Once the frame is built, I fill in any holes and gaps with wood filler and let that dry. If needed, I will sand any rough edges or wood filler once that has dried.
Using my leftover door casing trim, I cut a ledger piece to hang/attach to my TV. You can cut two small pieces or one long one. I simply added a little wood glue and screwed it in upside down on the backside of the frame. You just want to make sure that you use a piece of trim that allows a reveal large or small enough so that your frame covers the edge of your TV. There are project pieces of wood at Home Depot in the moulding aisle that work well for this too if you need a smaller reveal. Once this ledger piece is attached, and I use command Velcro or adhesive Velcro strips on the bottom side. The other side will attach to the top of my TV and secure it.
Now it’s time to finish it! There are lots of options for this part. You can paint or use Rub N’ Buff. For my original frame, I painted the entire frame black and then used Rub N’ Buff for the inside detail. For the specific type I used just Rub N’ Buff ( I used two tubes for this frame). My favorite color is Grecian Gold. It gives a beautiful, realistic gilt frame look. I use a Foam brush or bristle brush to apply it. The door casing needs to dry and get at least one additional coat. Just dab a little on the frame and spread it out with the brush. Once you’re happy with the finish, it is done and ready to be attached to your TV.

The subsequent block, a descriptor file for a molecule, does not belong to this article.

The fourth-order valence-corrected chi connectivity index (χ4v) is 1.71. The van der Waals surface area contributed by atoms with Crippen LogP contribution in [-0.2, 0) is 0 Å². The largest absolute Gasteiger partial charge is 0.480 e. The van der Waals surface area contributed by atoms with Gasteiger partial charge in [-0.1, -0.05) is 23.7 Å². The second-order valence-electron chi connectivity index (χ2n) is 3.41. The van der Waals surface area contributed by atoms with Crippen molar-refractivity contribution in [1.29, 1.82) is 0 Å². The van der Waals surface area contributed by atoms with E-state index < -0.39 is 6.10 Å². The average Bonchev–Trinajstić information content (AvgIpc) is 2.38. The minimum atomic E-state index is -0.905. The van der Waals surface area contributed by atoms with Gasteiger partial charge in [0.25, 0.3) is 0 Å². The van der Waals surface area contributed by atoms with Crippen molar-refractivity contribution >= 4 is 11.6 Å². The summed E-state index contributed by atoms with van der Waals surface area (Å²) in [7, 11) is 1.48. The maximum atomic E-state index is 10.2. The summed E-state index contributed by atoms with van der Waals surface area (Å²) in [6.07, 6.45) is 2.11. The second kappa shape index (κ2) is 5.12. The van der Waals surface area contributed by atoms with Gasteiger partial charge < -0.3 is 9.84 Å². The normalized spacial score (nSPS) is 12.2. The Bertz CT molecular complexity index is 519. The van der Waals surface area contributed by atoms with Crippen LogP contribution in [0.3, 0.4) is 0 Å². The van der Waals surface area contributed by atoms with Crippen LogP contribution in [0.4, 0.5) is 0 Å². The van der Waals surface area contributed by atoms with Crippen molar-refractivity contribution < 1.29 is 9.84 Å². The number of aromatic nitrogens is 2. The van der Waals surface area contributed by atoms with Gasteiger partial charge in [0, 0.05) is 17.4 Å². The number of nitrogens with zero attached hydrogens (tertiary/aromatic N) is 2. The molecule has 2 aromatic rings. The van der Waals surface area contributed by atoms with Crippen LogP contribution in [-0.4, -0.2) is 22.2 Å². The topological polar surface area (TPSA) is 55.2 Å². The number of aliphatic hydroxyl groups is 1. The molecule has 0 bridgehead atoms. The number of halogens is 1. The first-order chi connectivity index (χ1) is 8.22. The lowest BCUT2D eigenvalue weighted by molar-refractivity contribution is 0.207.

Lining your frame up with the outside frame of your TV. You can peel off the backing of your Velcro strips and place onto your TV. It should rest gently on the front of the frame. If your frame hangs away from the bottom a bit you can add another Velcro strip on the bottom side to secure (and another ledger if needed).
If you want an even more realistic look, you can swap your existing TV mount for this slim TV mount. This is ultra low profile and rests your TV closer to the wall than the traditional wall mount.
At this point, you should test your TV to see if your remote can communicate. For my bedroom TV, my remote was not able to communicate because the frame was covering the sensor on the front. To solve this issue, I used a small drill bit and drilled a few holes to create one elongated hole that revealed the sensor on the front of the TV. That allowed for my remote to communicate to my TV. We have had no issues with it whatsoever!
DISPLAYING ART ON YOUR TV
Now you will need to display art on your TV. There are lots of apps and options out there now. I personally like to use the Pixo app. You can upload your art to the app and then choose which art to display. If you have a Samsung TV, you can also use the Smart Things app. And if you have a Fire Stick, you can use Pix Art Gallery.
Additionally, I used this kit to drill a hole behind my TV and run my cords down through. This keeps the cords from hanging down below my TV. I also used this Sleek Socket extension cord to disguise the cord running to the outlet since this is visible under my table.